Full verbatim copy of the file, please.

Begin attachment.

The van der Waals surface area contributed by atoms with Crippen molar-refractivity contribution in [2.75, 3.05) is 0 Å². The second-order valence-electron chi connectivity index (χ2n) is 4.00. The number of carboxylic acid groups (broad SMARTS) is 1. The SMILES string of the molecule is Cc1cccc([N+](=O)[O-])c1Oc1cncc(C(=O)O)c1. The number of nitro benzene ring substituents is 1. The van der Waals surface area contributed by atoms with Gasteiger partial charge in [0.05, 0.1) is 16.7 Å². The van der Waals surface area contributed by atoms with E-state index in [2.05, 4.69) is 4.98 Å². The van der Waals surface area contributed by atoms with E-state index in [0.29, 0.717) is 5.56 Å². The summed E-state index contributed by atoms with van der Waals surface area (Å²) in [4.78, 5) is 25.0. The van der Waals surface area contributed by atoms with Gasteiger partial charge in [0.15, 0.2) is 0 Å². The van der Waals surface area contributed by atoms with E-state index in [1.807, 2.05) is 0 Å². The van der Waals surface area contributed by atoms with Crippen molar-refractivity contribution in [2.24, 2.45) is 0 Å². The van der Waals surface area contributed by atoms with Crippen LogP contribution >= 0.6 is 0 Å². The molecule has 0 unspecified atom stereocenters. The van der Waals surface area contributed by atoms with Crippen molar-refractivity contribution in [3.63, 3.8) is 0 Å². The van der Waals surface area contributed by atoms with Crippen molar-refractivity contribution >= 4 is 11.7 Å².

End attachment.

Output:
The van der Waals surface area contributed by atoms with Crippen molar-refractivity contribution in [2.75, 3.05) is 0 Å². The second-order valence-electron chi connectivity index (χ2n) is 4.00. The number of carboxylic acid groups (broad SMARTS) is 1. The SMILES string of the molecule is Cc1cccc([N+](=O)[O-])c1Oc1cncc(C(=O)O)c1. The number of nitro benzene ring substituents is 1. The van der Waals surface area contributed by atoms with Gasteiger partial charge in [0.05, 0.1) is 16.7 Å². The van der Waals surface area contributed by atoms with E-state index in [2.05, 4.69) is 4.98 Å². The van der Waals surface area contributed by atoms with E-state index in [0.29, 0.717) is 5.56 Å². The summed E-state index contributed by atoms with van der Waals surface area (Å²) in [4.78, 5) is 25.0. The van der Waals surface area contributed by atoms with Gasteiger partial charge in [0.15, 0.2) is 0 Å². The van der Waals surface area contributed by atoms with E-state index in [1.807, 2.05) is 0 Å². The van der Waals surface area contributed by atoms with Crippen molar-refractivity contribution in [2.24, 2.45) is 0 Å². The van der Waals surface area contributed by atoms with Crippen LogP contribution >= 0.6 is 0 Å². The molecule has 0 unspecified atom stereocenters. The van der Waals surface area contributed by atoms with Crippen molar-refractivity contribution in [3.63, 3.8) is 0 Å². The van der Waals surface area contributed by atoms with Crippen molar-refractivity contribution >= 4 is 11.7 Å².